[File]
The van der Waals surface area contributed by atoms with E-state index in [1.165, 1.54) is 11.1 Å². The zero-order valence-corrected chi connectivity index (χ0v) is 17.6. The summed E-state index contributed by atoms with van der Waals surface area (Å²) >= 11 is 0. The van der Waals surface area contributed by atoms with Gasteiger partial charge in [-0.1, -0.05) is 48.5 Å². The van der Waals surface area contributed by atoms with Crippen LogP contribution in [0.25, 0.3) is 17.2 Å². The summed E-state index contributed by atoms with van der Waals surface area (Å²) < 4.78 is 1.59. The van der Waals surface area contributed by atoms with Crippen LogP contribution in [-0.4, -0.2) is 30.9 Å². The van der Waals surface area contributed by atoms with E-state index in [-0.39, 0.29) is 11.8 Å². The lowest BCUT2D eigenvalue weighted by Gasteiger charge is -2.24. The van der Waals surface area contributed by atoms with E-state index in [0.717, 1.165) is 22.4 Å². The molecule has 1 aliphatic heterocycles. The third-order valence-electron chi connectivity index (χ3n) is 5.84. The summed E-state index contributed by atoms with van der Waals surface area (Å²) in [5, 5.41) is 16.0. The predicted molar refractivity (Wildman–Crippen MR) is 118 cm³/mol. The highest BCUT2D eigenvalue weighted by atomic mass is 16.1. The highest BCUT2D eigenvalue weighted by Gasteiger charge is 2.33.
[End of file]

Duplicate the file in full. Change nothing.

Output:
The van der Waals surface area contributed by atoms with E-state index in [1.165, 1.54) is 11.1 Å². The zero-order valence-corrected chi connectivity index (χ0v) is 17.6. The summed E-state index contributed by atoms with van der Waals surface area (Å²) >= 11 is 0. The van der Waals surface area contributed by atoms with Gasteiger partial charge in [-0.1, -0.05) is 48.5 Å². The van der Waals surface area contributed by atoms with Crippen LogP contribution in [0.25, 0.3) is 17.2 Å². The summed E-state index contributed by atoms with van der Waals surface area (Å²) < 4.78 is 1.59. The van der Waals surface area contributed by atoms with Crippen LogP contribution in [-0.4, -0.2) is 30.9 Å². The van der Waals surface area contributed by atoms with E-state index in [-0.39, 0.29) is 11.8 Å². The lowest BCUT2D eigenvalue weighted by Gasteiger charge is -2.24. The van der Waals surface area contributed by atoms with E-state index in [0.717, 1.165) is 22.4 Å². The molecule has 1 aliphatic heterocycles. The third-order valence-electron chi connectivity index (χ3n) is 5.84. The summed E-state index contributed by atoms with van der Waals surface area (Å²) in [5, 5.41) is 16.0. The predicted molar refractivity (Wildman–Crippen MR) is 118 cm³/mol. The highest BCUT2D eigenvalue weighted by atomic mass is 16.1. The highest BCUT2D eigenvalue weighted by Gasteiger charge is 2.33.